|Email Describing Terms of Agreement Can Satisfy Statute of Frauds|
|Description||Appeals court held that oral discussions that were summarized in an email could satisfy the statute of frauds requirement that key terms of an agreement must be in writing to be enforceable. If plaintiff can show at trial that such was the case, then there was an enforceable contract.|
|Key Words||Agreement; Writing; Statute of Frauds; Email|
|C A S E S U M M A R Y|
|Facts||Lamle owned a game, Farook. Mattel was interested in distribution rights. They signed an agreement that Mattel had exclusive rights to negotiate with Lamle from March 18 until June 15 for $25,000, but there was no distribution contract unless it was in writing. On June 11 the parties reached an agreement. Mattel asked Lamle to draft a formal contract to memorialize 'The Deal.' On June 26, Mattel employee Bucher sent Lamle an email entitled "Farook Deal" that repeated the key terms of the June 11 meeting. It stated that the terms had been agreed to and ended "Best regards Mike Bucher." August 13, Mattel sent Lamle a fax saying it was "waiting for a draft licensing agreement." Lamle sent it on August 19. Mattel then decided it was not interested and told Lamle so in October. He sued for breach of contract. The district court dismissed the suit. Lamle appealed.|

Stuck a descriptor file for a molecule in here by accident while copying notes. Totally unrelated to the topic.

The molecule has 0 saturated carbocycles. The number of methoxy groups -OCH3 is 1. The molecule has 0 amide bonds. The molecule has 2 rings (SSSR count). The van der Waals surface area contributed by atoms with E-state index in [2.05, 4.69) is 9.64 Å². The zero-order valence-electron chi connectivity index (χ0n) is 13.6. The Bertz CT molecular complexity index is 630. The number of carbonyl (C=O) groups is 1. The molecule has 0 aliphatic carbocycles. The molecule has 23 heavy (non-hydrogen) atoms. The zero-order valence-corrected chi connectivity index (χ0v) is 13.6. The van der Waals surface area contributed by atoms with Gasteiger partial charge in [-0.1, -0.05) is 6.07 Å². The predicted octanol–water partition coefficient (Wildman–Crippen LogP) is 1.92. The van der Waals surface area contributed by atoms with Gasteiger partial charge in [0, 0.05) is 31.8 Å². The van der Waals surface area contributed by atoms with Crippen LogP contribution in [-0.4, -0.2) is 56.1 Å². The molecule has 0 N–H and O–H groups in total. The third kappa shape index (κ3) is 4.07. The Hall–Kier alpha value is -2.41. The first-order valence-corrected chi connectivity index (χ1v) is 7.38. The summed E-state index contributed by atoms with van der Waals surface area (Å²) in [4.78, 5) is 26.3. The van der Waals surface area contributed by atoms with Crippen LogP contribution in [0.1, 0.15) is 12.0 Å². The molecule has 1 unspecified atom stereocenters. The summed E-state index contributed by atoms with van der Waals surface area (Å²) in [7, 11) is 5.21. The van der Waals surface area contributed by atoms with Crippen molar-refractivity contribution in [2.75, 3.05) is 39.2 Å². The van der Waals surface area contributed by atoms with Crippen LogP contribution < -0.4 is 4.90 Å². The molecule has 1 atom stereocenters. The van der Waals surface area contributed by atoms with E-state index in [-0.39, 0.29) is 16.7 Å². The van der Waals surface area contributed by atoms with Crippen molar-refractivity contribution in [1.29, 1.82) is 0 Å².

Vacated in part and remanded. Whether a contract is formed depends on the mutual assent of the parties as determined by the objective expressions of the parties. There is a question of fact here whether or not the parties entered into a contract. The initial written agreement may have been replaced by a later oral agreement, if they mutually intended. If that was the case, then the issue is if the parties reached a new written agreement for distribution rights. Under the statute of frauds, there must be a writing that contains the material terms of the agreement. The email sent by Bucher is a valid writing and signature that satisfies California's statute of frauds. The question to be determined at trial is if there was a binding oral agreement that was memorialized sufficiently in the email sent by Bucher.
|Citation||Lamle v. Mattel, Inc., 394 F.3d 1355 (Fed. Cir., 2005)|
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